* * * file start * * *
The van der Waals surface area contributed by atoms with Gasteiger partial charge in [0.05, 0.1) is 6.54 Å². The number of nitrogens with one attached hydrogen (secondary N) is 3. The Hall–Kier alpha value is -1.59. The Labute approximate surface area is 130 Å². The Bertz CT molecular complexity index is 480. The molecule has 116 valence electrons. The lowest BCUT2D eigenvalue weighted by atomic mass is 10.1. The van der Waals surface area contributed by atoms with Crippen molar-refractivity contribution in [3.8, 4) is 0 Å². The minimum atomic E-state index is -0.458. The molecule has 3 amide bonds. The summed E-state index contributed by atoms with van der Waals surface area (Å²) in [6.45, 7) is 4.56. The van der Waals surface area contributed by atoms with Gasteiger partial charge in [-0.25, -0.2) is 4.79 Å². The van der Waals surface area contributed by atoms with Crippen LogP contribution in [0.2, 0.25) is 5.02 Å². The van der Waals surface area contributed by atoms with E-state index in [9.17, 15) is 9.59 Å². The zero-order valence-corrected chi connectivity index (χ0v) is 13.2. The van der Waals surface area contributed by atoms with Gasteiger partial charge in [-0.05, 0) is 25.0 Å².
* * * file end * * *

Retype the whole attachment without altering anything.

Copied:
The van der Waals surface area contributed by atoms with Gasteiger partial charge in [0.05, 0.1) is 6.54 Å². The number of nitrogens with one attached hydrogen (secondary N) is 3. The Hall–Kier alpha value is -1.59. The Labute approximate surface area is 130 Å². The Bertz CT molecular complexity index is 480. The molecule has 116 valence electrons. The lowest BCUT2D eigenvalue weighted by atomic mass is 10.1. The van der Waals surface area contributed by atoms with Crippen molar-refractivity contribution in [3.8, 4) is 0 Å². The minimum atomic E-state index is -0.458. The molecule has 3 amide bonds. The summed E-state index contributed by atoms with van der Waals surface area (Å²) in [6.45, 7) is 4.56. The van der Waals surface area contributed by atoms with Gasteiger partial charge in [-0.25, -0.2) is 4.79 Å². The van der Waals surface area contributed by atoms with Crippen LogP contribution in [0.2, 0.25) is 5.02 Å². The van der Waals surface area contributed by atoms with E-state index in [9.17, 15) is 9.59 Å². The zero-order valence-corrected chi connectivity index (χ0v) is 13.2. The van der Waals surface area contributed by atoms with Gasteiger partial charge in [-0.05, 0) is 25.0 Å².